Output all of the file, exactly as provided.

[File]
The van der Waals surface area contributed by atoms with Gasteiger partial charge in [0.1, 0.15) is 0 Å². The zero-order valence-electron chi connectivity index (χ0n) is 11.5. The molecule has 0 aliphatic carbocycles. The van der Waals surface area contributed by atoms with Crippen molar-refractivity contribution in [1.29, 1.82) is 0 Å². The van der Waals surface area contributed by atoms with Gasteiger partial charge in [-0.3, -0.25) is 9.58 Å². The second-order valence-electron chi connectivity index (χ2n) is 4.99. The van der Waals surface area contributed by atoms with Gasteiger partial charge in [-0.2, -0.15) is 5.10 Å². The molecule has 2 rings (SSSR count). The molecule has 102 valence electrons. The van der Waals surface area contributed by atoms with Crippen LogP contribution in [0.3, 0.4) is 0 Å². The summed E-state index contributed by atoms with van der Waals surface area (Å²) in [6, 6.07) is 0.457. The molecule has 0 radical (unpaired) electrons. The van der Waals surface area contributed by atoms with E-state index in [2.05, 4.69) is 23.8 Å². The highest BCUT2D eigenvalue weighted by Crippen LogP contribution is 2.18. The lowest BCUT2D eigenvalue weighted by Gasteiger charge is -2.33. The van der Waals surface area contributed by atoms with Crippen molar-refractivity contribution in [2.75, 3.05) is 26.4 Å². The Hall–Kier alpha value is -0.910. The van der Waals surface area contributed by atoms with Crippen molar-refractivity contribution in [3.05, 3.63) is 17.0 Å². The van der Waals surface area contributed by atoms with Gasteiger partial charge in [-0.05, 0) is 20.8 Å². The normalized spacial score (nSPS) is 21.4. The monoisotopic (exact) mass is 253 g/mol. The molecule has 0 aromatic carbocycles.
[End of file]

The van der Waals surface area contributed by atoms with Gasteiger partial charge in [0.1, 0.15) is 0 Å². The zero-order valence-electron chi connectivity index (χ0n) is 11.5. The molecule has 0 aliphatic carbocycles. The van der Waals surface area contributed by atoms with Crippen molar-refractivity contribution in [1.29, 1.82) is 0 Å². The van der Waals surface area contributed by atoms with Gasteiger partial charge in [-0.3, -0.25) is 9.58 Å². The second-order valence-electron chi connectivity index (χ2n) is 4.99. The van der Waals surface area contributed by atoms with Gasteiger partial charge in [-0.2, -0.15) is 5.10 Å². The molecule has 2 rings (SSSR count). The molecule has 102 valence electrons. The van der Waals surface area contributed by atoms with Crippen LogP contribution in [0.3, 0.4) is 0 Å². The summed E-state index contributed by atoms with van der Waals surface area (Å²) in [6, 6.07) is 0.457. The molecule has 0 radical (unpaired) electrons. The van der Waals surface area contributed by atoms with E-state index in [2.05, 4.69) is 23.8 Å². The highest BCUT2D eigenvalue weighted by Crippen LogP contribution is 2.18. The lowest BCUT2D eigenvalue weighted by Gasteiger charge is -2.33. The van der Waals surface area contributed by atoms with Crippen molar-refractivity contribution in [2.75, 3.05) is 26.4 Å². The Hall–Kier alpha value is -0.910. The van der Waals surface area contributed by atoms with Crippen molar-refractivity contribution in [3.05, 3.63) is 17.0 Å². The van der Waals surface area contributed by atoms with Gasteiger partial charge in [-0.05, 0) is 20.8 Å². The normalized spacial score (nSPS) is 21.4. The monoisotopic (exact) mass is 253 g/mol. The molecule has 0 aromatic carbocycles.